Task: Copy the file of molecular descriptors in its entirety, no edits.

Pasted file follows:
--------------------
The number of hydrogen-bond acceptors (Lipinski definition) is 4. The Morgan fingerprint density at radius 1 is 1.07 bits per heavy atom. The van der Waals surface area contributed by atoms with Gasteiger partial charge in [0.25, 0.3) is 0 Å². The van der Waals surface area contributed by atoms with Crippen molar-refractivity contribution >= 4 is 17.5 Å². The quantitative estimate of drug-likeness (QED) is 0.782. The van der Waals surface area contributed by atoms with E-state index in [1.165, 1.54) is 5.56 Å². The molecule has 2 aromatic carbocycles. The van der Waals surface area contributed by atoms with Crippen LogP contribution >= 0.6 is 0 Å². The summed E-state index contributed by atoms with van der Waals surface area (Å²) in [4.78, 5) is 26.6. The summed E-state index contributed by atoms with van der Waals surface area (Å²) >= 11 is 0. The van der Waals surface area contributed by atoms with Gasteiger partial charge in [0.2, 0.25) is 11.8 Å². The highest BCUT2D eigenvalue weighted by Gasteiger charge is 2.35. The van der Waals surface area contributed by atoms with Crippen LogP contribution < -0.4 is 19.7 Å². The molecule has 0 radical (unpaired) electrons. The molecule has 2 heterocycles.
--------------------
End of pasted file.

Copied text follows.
The number of hydrogen-bond acceptors (Lipinski definition) is 4. The Morgan fingerprint density at radius 1 is 1.07 bits per heavy atom. The van der Waals surface area contributed by atoms with Gasteiger partial charge in [0.25, 0.3) is 0 Å². The van der Waals surface area contributed by atoms with Crippen molar-refractivity contribution >= 4 is 17.5 Å². The quantitative estimate of drug-likeness (QED) is 0.782. The van der Waals surface area contributed by atoms with E-state index in [1.165, 1.54) is 5.56 Å². The molecule has 2 aromatic carbocycles. The van der Waals surface area contributed by atoms with Crippen LogP contribution >= 0.6 is 0 Å². The summed E-state index contributed by atoms with van der Waals surface area (Å²) in [4.78, 5) is 26.6. The summed E-state index contributed by atoms with van der Waals surface area (Å²) >= 11 is 0. The van der Waals surface area contributed by atoms with Gasteiger partial charge in [0.2, 0.25) is 11.8 Å². The highest BCUT2D eigenvalue weighted by Gasteiger charge is 2.35. The van der Waals surface area contributed by atoms with Crippen LogP contribution < -0.4 is 19.7 Å². The molecule has 0 radical (unpaired) electrons. The molecule has 2 heterocycles.